Friday, 30 April 2010

Nomads Are The Norm

Nomad (noun, originating from 1555 from the Middle French word “nomade”, the Latin “nomas” describing "wandering groups in Arabia" and the Greek “nomas” referring to "those roaming, roving and wandering to find pastures for flocks or herds):

  1. A member of a group of people who have no fixed home and move according to the seasons from place to place in search of food, water, and grazing land.

  1. A person with no fixed residence who roams about; a wanderer.

I have been a nomad now for 21 months in counting. In the traditional definitions of the word I'm not a seasonal nomad but move around according to social events and where The Boy is and the money can be earned. My fixed residence is very tenuously my parents' house but in actuality that is merely where my post goes to and I can pass weeks without returning there.

I actively chose this nomadic lifestyle when I left the UK for a year of travelling. I then returned to a less exciting version of this nomadic life when I signed up as a student again and in doing so, embarked on a long-distance relationship once more. Now three months have passed since completing the course and I unwillingly continue with this nomadic existence while I persistently try and break into the seemingly impenetrable Editorial world.

I didn't think I'd be back to teaching but at last supply is at least keeping me afloat and delaying the onset of insanity. In the last two weeks I have found myself living a dual existence – teaching by day and searching/applying for jobs and writing by night. Plunged back into a school environment on a daily basis has been strange but something I have taken in my stride and embraced, enjoying the concept of actually finally making my own money again. I've also found my attitude towards the classroom to be pretty laid back, viewing each lesson as merely an hour to be endured and survived. This makes it sound like my experience of supply has been horrific and torturous, akin to those school scenes shown in film and television where the class take advantage of the substitute teacher who is a cowering wreck in a corner as general mayhem ensues, but I have actually struck it pretty lucky. In the last week I have unintentionally possibly scarred a girl for life referring to her as “the gentleman in the corner” and have encountered possibly the cruelest name a parent could ever give a child: “God's Promise” – need I say more?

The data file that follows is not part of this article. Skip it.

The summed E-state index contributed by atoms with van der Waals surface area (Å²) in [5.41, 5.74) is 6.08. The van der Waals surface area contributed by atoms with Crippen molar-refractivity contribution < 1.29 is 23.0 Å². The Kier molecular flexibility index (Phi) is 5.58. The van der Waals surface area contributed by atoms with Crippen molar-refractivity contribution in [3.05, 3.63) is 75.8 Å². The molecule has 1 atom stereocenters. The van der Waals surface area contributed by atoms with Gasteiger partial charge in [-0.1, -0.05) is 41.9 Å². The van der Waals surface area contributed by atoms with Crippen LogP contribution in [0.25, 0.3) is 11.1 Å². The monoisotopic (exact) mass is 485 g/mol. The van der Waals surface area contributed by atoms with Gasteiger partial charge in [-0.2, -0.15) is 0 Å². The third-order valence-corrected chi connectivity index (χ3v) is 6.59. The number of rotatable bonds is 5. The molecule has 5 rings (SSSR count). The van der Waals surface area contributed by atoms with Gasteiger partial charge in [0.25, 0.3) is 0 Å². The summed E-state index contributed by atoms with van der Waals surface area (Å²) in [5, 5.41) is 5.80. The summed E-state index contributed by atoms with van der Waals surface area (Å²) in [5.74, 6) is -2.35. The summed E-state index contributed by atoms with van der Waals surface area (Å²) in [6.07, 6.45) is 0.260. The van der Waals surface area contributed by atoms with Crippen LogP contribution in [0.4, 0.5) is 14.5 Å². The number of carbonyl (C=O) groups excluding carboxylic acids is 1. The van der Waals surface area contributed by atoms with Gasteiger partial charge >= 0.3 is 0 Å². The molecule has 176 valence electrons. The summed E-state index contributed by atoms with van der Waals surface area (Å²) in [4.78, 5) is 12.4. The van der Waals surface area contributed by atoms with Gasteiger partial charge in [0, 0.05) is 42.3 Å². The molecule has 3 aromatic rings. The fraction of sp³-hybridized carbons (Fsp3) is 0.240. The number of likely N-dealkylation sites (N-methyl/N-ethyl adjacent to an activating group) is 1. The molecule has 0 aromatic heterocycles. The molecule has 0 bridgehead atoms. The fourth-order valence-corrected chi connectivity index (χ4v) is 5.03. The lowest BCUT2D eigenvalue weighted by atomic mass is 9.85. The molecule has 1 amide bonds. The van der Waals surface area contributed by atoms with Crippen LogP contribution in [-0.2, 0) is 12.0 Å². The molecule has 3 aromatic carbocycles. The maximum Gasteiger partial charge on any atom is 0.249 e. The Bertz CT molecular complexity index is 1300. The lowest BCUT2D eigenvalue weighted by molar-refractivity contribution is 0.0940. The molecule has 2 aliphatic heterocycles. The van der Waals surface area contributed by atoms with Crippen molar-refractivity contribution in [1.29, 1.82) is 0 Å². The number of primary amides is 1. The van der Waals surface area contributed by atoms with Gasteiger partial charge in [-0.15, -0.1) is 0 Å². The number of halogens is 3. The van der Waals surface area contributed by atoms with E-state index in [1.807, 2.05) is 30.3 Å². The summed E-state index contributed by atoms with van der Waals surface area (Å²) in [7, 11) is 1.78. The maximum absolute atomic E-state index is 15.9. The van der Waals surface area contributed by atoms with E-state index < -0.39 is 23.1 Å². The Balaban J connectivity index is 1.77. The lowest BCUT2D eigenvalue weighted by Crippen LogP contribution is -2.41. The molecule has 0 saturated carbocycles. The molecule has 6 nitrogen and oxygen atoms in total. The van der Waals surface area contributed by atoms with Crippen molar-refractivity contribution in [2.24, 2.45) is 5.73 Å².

As the day's pass, I wonder if I will ever live in a place I can call home again and be able to finally unpack my belongings. At the moment most of my personal effects are still in storage and the few unpacked items are spread between two places and thrown into a bag every weekend to be dragged from place to place. An article in the Evening Standard a few days ago revealed this lifestyle (if you can call it that) is not uncommon among honorary Londoners like me, comparing our existence to 70s sitcom Rising Damp. With the recession still in full swing, more and more people are taking on weekday lodgers who are sick of the commute and want to live nearer to work without having to pay expensive city prices. Landlords are taking advantage of “rent-a-room” tax-free legislation while commuters are enjoying the benefits of reduced rent, lower or non existent bills and shorter journeys to work. reports a 14% increase in homeowners advertising rooms and has noticed the number of landlords registering on the site has tripled.

Being compared to a Rising Damp lodger, isn't far off the mark, although my crash pad is merely a bedroom, my “landlady” is thankfully nothing like Rigsby and it's a lonelier existence than that presented in the sitcom; There is no communal sitting area and my path rarely crosses with the two other lodgers that I share with (a clown and a teacher working in a school the two princes apparently once attended). With very little cash to my name and essentially being a “kept woman” for the last few months, I have certainly enjoyed the reasonable rent, lack of bills and the advantages of paying by the day but I still have to wonder whether I will ever escape this strange unsettled nomadic existence.

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